U.S. job market tightens

Career counselors, online recruiters and GW students said qualified students can still find jobs despite an economic slowdown that has caused the job market to tighten.

Representatives from Careerbuilder.com and techies.com – both job-matching sites – said many opportunities are still available for students. But they said companies, especially in the technology sector, require more experience.

“College students will find a tougher job market but not an impossible market as the overall unemployment number is still around four percent,” said Barry Lawrence, director of corporate communications for Careerbuilder.com. “Students need to bring leadership and communication skills and have patience. Surround yourself with other experiences, and you will find something.”

A techies.com study conducted for the first quarter of 2001 showed that the number of entry-level positions posted on the Web site dropped from 17 to six percent of all job listings as companies look for more candidates with extensive experience.

“This only implies that there has been a slow-down in the sector,” said Anna Braasch, techies.com media and community relations manager. “Technology is still in very high demand, but the frenzy won’t be as great as it was during the past couple years.”

There was actually a hiring shortage in 2000, and another shortfall is expected for the current year, according to numbers released by the Information Technology Association of America. Out of 1.6 million technology-related positions in demand last year, 850,000 positions went unfilled, and the company projects that only about half of the 900,000 opportunities in 2001 will be filled.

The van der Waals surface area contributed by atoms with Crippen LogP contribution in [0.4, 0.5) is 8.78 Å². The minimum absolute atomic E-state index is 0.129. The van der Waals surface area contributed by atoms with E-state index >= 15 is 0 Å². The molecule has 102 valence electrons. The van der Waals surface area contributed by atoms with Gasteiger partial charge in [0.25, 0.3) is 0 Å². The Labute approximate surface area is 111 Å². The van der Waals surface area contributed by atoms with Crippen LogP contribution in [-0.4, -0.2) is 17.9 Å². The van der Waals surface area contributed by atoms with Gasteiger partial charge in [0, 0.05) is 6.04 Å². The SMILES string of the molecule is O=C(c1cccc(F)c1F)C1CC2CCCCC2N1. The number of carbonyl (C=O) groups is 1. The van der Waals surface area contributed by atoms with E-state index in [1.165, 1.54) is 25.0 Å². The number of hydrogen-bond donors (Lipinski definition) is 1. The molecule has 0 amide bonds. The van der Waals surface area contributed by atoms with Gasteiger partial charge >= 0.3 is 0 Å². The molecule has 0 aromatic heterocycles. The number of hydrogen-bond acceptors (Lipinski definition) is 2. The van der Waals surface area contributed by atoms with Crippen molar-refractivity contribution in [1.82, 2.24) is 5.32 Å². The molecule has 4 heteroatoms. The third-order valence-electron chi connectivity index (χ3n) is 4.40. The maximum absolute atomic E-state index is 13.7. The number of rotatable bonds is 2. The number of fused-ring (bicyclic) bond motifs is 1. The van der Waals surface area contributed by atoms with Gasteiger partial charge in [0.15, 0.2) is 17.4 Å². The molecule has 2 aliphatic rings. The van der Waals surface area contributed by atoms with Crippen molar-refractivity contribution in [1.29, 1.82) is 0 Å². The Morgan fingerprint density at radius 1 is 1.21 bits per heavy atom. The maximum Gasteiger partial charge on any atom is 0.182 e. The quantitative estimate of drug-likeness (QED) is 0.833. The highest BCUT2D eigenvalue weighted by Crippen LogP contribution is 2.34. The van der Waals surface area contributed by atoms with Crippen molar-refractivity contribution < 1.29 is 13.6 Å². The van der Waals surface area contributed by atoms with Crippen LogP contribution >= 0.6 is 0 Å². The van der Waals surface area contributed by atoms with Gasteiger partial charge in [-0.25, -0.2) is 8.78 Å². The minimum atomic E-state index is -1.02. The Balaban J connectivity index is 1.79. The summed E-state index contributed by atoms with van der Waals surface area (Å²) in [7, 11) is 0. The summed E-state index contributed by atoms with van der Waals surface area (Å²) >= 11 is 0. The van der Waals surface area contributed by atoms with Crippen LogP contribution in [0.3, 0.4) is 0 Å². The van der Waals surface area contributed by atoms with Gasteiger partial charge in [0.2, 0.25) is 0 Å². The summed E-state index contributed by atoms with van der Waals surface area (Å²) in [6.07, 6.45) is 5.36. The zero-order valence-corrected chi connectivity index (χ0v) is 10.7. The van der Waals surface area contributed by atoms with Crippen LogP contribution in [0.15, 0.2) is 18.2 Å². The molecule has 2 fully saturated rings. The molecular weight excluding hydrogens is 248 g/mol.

“If the people currently being laid off are high-skilled, they are quickly being reabsorbed,” Lawrence said. “The market is still expanding though companies aren’t as patient for training and development of new employees, so the key is to get some experience, somehow.”

About 32 percent of employers in all sectors expanded their staff in 2000, and 28 percent of the companies will continue to expand in 2001, according to the Bureau of Labor and Statistics.

GW Career Center officials said job opportunities will rise as aging baby boomers leave the job market.

“The news that we hear is a leveling out of the job market and overall, we are not noticing a difference in employer interest as we held our largest career fairs ever, this past year,” said Marva Gumbs, executive director of the Career Center.

In the public policy and government sector, recruitment Web sites indicate that new jobs continue to open.

“I think the market has stayed strong and if students have internships and volunteer experience they can expect better pay,” said April Brubach, publisher of the Maryland-based Opportunities in Public Affairs newsletter.
Junior finance major Greg James said he may take an internship to move onto a full-time job.

“I am confident, I think there is a job out there for me,” he said. “There are always internships you can turn into jobs.”

According to Career Center surveys, 72 percent of GW’s class of 2000 is employed, and 23 percent of the class is going on to receive a higher degree. Prospects for the class of 2001 should be about the same as last year, as long as “students are prepared and do their homework,” Gumbs said.
Students still have a chance to find a job if they have not started, but they need to start quickly, Gumbs said.

Some seniors moving onto professional careers said they will rely on their experience and who they know.

“I have had many jobs and have made good contacts so I don’t think I should have any problems,” senior English and dance major Colleen Hooper said.

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